Russell Martin: Another Sport’s Mastery

A reader sent me a link to this New York Times story about Russell Martin, the New York Yankees’ catcher. In, “For Catcher, Mastering Mind Games Within the Game,” David Walstein, writes about a day in the life of Martin.

Actually, it was a couple of innings in a life:

It was hot on June 16 in Nationals Park in Washington — hot enough for the Yankees to have ammonia-soaked towels in the dugout to cool off. Russell Martin had called 115 pitches, and was 2 hours 49 minutes into the game after catching a three-hour game the night before.

The score was 3-3 with two outs in the bottom of the eighth inning, and Martin was fully aware that in Tyler Moore, the Nationals had a fast threat on first base. Adam LaRoche was also making his way to the plate to pinch-hit, another puzzle to solve on the fly.

Walstein goes on to lay out six fascinating pages of what this big league catcher and his various pitchers went through to finish off this fourteen-inning marathon.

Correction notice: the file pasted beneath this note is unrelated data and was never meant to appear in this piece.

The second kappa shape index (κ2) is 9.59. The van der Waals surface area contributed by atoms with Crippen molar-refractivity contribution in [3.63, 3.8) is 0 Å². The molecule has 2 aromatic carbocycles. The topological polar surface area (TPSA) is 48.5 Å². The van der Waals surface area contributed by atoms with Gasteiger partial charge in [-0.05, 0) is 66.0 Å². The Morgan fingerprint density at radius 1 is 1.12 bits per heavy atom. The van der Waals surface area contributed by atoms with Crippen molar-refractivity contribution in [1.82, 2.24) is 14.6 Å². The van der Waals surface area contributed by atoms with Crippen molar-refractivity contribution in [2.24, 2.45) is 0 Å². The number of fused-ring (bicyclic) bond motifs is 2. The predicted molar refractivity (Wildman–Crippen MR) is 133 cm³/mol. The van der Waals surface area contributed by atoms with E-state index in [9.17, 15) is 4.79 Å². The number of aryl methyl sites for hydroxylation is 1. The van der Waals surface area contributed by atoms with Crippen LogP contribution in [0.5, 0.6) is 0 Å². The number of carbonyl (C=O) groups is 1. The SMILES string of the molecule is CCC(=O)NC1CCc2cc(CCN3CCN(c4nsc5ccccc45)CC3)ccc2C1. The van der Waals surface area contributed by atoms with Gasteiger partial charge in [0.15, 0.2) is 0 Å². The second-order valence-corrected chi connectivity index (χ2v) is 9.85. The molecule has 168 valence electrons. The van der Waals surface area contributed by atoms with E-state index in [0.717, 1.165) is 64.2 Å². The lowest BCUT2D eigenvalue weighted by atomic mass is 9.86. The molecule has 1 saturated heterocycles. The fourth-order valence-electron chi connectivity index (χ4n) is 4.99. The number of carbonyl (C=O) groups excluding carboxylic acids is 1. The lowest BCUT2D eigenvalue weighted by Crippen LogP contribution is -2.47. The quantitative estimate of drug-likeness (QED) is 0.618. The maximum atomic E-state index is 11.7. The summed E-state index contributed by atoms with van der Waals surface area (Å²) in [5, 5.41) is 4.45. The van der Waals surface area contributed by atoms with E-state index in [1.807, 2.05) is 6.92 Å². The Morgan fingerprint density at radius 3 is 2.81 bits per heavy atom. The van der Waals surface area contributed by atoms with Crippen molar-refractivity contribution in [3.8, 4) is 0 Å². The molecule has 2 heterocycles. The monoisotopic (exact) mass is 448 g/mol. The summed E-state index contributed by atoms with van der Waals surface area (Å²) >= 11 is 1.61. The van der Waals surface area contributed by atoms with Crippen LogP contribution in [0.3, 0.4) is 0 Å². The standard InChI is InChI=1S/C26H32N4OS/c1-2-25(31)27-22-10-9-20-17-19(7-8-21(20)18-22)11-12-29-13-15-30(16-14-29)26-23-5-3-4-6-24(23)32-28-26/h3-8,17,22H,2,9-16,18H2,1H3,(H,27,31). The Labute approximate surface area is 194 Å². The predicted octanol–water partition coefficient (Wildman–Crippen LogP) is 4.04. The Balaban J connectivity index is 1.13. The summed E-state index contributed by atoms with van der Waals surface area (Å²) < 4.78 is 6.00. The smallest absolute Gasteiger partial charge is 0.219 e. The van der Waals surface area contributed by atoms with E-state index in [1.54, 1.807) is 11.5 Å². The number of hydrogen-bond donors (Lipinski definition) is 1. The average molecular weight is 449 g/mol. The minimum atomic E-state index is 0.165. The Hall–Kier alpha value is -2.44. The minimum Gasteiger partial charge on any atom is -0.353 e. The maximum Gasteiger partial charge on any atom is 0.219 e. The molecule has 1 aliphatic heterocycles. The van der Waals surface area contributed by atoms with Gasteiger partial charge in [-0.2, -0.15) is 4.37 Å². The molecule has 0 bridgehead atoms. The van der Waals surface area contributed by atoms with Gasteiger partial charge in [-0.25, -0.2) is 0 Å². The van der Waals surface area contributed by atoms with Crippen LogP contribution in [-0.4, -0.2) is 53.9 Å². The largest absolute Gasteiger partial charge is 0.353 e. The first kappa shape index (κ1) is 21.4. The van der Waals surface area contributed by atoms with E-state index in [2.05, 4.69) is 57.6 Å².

Along the way, we learn the complexities of the catcher’s job: knowing each of his pitchers and their pitches, knowing whether his pitchers are “on” or not, knowing the other team’s batters and their tendencies and knowing the recency of those tendencies.

It is a cat-and-mouse game that ebbs and flows from home plate, to the dugout and back again. It is mentally demanding because the information you need to know is part memorized knowledge, part fluctuating situations in the game and part gut instinct honed from years of watching the show unfold out in front of him.

The major difference in skill sets between the professional catcher and the professional golfer is that the professional golfer is “in it” for the entire five hour round while the catcher gets a little reprieve every half inning in the dugout. And while the catcher needs to blend an almost encyclopedic memory with the physical part of the game, the professional golfer incorporates years of wisdom into a see-and-react, instinctive response to the shot in front of him. Both interesting contrasts of the same mastery skill set.

The other cool thing about the piece is that the mystery of the catcher’s signs to the pitcher is revealed…or at least explained. Still, I’m surprised that Walstein got out of Yankee Stadium alive.

In any event, I think you can tell that I really enjoyed this and I hope you do too.

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